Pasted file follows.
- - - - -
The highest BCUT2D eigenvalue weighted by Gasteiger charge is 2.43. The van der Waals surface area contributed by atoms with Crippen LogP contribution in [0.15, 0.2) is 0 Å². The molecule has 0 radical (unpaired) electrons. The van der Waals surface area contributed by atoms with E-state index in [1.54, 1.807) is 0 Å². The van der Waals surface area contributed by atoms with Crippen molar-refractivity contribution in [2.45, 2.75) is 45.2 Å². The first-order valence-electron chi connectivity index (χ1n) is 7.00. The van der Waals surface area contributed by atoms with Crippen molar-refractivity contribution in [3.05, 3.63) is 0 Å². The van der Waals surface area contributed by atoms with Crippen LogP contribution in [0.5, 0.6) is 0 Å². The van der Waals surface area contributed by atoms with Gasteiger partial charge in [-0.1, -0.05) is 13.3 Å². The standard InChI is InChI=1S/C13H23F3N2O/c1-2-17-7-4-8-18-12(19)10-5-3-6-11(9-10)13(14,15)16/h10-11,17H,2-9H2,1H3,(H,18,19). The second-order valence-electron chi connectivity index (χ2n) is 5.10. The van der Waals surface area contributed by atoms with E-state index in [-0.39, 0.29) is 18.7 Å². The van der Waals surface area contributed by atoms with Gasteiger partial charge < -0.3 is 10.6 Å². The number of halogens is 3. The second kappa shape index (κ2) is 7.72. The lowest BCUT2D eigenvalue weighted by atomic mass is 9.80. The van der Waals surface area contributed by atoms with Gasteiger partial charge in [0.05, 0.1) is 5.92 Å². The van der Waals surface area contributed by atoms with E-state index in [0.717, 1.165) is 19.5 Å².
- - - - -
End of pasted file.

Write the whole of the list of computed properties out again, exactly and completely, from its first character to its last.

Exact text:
The highest BCUT2D eigenvalue weighted by Gasteiger charge is 2.43. The van der Waals surface area contributed by atoms with Crippen LogP contribution in [0.15, 0.2) is 0 Å². The molecule has 0 radical (unpaired) electrons. The van der Waals surface area contributed by atoms with E-state index in [1.54, 1.807) is 0 Å². The van der Waals surface area contributed by atoms with Crippen molar-refractivity contribution in [2.45, 2.75) is 45.2 Å². The first-order valence-electron chi connectivity index (χ1n) is 7.00. The van der Waals surface area contributed by atoms with Crippen molar-refractivity contribution in [3.05, 3.63) is 0 Å². The van der Waals surface area contributed by atoms with Crippen LogP contribution in [0.5, 0.6) is 0 Å². The van der Waals surface area contributed by atoms with Gasteiger partial charge in [-0.1, -0.05) is 13.3 Å². The standard InChI is InChI=1S/C13H23F3N2O/c1-2-17-7-4-8-18-12(19)10-5-3-6-11(9-10)13(14,15)16/h10-11,17H,2-9H2,1H3,(H,18,19). The second-order valence-electron chi connectivity index (χ2n) is 5.10. The van der Waals surface area contributed by atoms with E-state index in [-0.39, 0.29) is 18.7 Å². The van der Waals surface area contributed by atoms with Gasteiger partial charge < -0.3 is 10.6 Å². The number of halogens is 3. The second kappa shape index (κ2) is 7.72. The lowest BCUT2D eigenvalue weighted by atomic mass is 9.80. The van der Waals surface area contributed by atoms with Gasteiger partial charge in [0.05, 0.1) is 5.92 Å². The van der Waals surface area contributed by atoms with E-state index in [0.717, 1.165) is 19.5 Å².